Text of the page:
1. x(t)=t and y(t)=t. Surely the "particle" travels on the main diagonal line y=x. The travel (remember, the domain unless otherwise limited, is all values of t which makes sense to the defining functions) is from lower left (third quadrant) to upper right, (first quadrant). Also I hope that you see the particle moves at uniform speed. This is uniform linear motion.
  1. x(t)=t3 and y(t)=t3. The path of this point is also on the main diagonal line y=x. But the motion of this point, while in the same direction as the first example (from third to first quadrant), is very different. The difference is in the "clock". Try a few values of t. Between t=0 and t=1 we travel from (0,0) to (1,1). Between t=1 and t=2, we travel from (1,1) to (8,8). Just roughly, the distance changes from sqrt(2) to sqrt(98). That's a big change. The particle, near -infinity, travels fast. Then as t goes around 0, it is slower, and, as t gets very large positive, the particle moves faster.
  1. Now let's consider the motion described by x(t)=t2 and y(t)=t2. Again, we can "eliminate the parameter". That rather grim phrase (if you read murder mysteries!) is what the text uses to describe getting rid of t by manipulating the two equations. Here we just realize that x=y. Much of the information about the motion of this point on the main diagonal is lost if we go to just y=x. The t2 means that both x and y must be non-negative. When t is large negative, the point is way up high in the first quadrant, and traveling towards the origin rather rapidly. It begins to slow, and then "stops" (!) but only "instantaneously" (!!) at (0,0) (when t=0). It turns around (how the heck does a particle "turn around"?) and begins to retrace its path, up towards the open end (??) of the first quadrant. As it travels, its speed increases. So this is really quite complicated motion, and very different from the first two examples.
  1. The final example in this series is x(t)=cos(t), and y(t)=cos(t). Again, the path traveled by the point is on the main diagonal line y=x. But now the dynoamics are extremely different. Because cosine oscillates endlessly between -1 and +1, the motion of the point whose position is described by these equations is on the line y=x and only between (-1,-1) and (1,1). It moves back and forth between these points, completing a round trip in every time interval of length 2Pi. This is very different motion from the other examples.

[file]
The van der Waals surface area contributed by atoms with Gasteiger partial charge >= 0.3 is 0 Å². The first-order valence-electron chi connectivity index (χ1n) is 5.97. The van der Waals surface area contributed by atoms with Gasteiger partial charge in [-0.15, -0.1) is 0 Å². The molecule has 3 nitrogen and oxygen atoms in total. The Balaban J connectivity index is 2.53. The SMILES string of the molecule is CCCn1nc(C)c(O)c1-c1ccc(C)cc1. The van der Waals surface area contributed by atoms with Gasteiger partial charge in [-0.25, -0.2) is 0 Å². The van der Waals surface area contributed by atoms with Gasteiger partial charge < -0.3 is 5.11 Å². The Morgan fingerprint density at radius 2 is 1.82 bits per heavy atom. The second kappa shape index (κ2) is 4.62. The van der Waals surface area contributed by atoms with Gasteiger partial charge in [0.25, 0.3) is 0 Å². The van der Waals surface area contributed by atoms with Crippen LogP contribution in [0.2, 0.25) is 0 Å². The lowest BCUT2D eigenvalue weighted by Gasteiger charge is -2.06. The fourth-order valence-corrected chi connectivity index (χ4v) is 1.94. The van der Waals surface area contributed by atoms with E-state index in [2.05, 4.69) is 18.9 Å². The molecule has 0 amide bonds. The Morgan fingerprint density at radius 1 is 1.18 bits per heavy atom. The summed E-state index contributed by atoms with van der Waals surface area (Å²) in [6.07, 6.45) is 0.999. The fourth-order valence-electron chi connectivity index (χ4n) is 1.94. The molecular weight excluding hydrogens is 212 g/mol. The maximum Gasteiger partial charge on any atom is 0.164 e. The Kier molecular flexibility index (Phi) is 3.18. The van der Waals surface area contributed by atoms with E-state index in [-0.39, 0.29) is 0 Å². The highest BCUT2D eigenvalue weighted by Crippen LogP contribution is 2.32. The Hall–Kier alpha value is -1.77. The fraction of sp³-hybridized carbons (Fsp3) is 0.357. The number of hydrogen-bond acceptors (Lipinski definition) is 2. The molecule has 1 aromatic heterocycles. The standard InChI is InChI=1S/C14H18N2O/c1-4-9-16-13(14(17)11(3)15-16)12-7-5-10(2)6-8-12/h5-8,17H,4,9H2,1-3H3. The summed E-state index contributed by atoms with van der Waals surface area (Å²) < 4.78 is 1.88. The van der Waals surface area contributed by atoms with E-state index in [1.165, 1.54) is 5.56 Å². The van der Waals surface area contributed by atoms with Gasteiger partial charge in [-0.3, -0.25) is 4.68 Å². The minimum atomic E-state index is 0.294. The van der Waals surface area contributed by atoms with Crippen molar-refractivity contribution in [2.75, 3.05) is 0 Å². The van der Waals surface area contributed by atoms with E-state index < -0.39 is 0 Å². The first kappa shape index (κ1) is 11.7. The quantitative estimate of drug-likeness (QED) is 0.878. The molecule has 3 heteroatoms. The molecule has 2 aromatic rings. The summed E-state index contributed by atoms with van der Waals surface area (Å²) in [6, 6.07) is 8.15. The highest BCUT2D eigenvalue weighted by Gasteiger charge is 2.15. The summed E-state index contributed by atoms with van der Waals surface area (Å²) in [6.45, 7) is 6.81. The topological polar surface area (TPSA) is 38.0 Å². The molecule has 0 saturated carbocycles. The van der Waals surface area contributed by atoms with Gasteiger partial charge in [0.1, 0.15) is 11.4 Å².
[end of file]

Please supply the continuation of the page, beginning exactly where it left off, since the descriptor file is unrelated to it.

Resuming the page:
Example 3
  1. I considered x(t)=5cos(t)and y(t)=5sin(t). This is a slight variant of the very first example. Since x(t)/5=cos(t) and y(t)/5=sin(t), I "know" that the particle's path must be on (x/5)2+(y/5)2=1, so x2+y2=52, a circle whose center is (0,0) and radius is 5.
  1. What if x(t)=5cos(t) and y(t)=3sint(t)? Then the trig identity gives (after elimination of the parameter) (x/5)2+(y/3)2=1 as the possible path of the point. This is an ellipse centered at (0,0). Its wider part (total length 1) is on the horizontal axis, as shown. The vertical extant of the ellipse is 6.

    So I attempted to create a moving image of this curve. I hope it is helpful to you. The parameterization is by central angle. Speed varies, and the point moves faster when it is farther away from the center. Planets move in ellipses with the sun at a focus. Planets generally more slower when they are farther away and faster when they are closer to the sun.

A bug drawing out a thread ...
Thread is wound around the unit circle centered at the origin. A bug starts at (1,0) and is attached to an end of the thread. The bug attempts to "escape" from the circle. The bug moves at unit speed.

I would like to find an expression for the coordinates of the bug at time t. Look at the diagram. The triangle ABC is a right triangle, and the acute angle at the origin has radian measure t. The hypoteneuse has length 1, and therefore the "legs" are cos(t) (horizontal leg, AB) and sin(t) (vertical leg, BC). Since the line segment CE is the bug pulling away (!) from the circle, the line segment CE is tangent to the circle at C. But lines tangent to a circle are perpendicular to radial lines. So the angle ECA is a right angle. That means the angle ECD also has radian measure t. But the hypoteneuse of the triangle ECD has length t (yes, t appears as both angle measure and length measure!) so that the length of DE is t sin(t) and the length of CD is t cos(t).